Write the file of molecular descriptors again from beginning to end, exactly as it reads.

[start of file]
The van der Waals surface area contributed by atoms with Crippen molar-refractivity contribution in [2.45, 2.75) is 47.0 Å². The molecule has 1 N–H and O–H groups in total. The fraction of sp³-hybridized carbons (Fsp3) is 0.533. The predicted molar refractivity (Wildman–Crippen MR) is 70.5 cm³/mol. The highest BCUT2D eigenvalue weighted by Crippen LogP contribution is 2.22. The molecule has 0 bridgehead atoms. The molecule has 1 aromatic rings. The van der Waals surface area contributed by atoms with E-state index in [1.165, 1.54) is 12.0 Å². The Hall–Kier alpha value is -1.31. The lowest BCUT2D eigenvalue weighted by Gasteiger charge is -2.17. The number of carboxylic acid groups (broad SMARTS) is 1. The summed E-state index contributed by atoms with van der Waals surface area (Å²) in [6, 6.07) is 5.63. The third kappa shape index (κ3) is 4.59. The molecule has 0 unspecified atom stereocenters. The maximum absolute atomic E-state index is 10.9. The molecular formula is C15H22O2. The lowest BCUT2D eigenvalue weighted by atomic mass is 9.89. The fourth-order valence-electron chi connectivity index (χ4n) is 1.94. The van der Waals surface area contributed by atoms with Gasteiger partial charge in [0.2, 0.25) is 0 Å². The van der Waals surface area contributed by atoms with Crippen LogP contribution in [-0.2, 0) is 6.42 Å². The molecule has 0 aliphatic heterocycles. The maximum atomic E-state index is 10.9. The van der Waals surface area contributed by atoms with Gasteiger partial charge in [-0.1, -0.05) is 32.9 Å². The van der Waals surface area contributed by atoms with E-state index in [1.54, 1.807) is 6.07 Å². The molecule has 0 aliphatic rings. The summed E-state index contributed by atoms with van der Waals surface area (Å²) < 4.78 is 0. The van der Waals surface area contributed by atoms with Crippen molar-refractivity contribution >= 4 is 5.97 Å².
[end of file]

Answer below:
The van der Waals surface area contributed by atoms with Crippen molar-refractivity contribution in [2.45, 2.75) is 47.0 Å². The molecule has 1 N–H and O–H groups in total. The fraction of sp³-hybridized carbons (Fsp3) is 0.533. The predicted molar refractivity (Wildman–Crippen MR) is 70.5 cm³/mol. The highest BCUT2D eigenvalue weighted by Crippen LogP contribution is 2.22. The molecule has 0 bridgehead atoms. The molecule has 1 aromatic rings. The van der Waals surface area contributed by atoms with E-state index in [1.165, 1.54) is 12.0 Å². The Hall–Kier alpha value is -1.31. The lowest BCUT2D eigenvalue weighted by Gasteiger charge is -2.17. The number of carboxylic acid groups (broad SMARTS) is 1. The summed E-state index contributed by atoms with van der Waals surface area (Å²) in [6, 6.07) is 5.63. The third kappa shape index (κ3) is 4.59. The molecule has 0 unspecified atom stereocenters. The maximum absolute atomic E-state index is 10.9. The molecular formula is C15H22O2. The lowest BCUT2D eigenvalue weighted by atomic mass is 9.89. The fourth-order valence-electron chi connectivity index (χ4n) is 1.94. The van der Waals surface area contributed by atoms with Gasteiger partial charge in [0.2, 0.25) is 0 Å². The van der Waals surface area contributed by atoms with Crippen LogP contribution in [-0.2, 0) is 6.42 Å². The molecule has 0 aliphatic heterocycles. The maximum atomic E-state index is 10.9. The van der Waals surface area contributed by atoms with Gasteiger partial charge in [-0.1, -0.05) is 32.9 Å². The van der Waals surface area contributed by atoms with E-state index in [1.54, 1.807) is 6.07 Å². The molecule has 0 aliphatic rings. The summed E-state index contributed by atoms with van der Waals surface area (Å²) < 4.78 is 0. The van der Waals surface area contributed by atoms with Crippen molar-refractivity contribution >= 4 is 5.97 Å².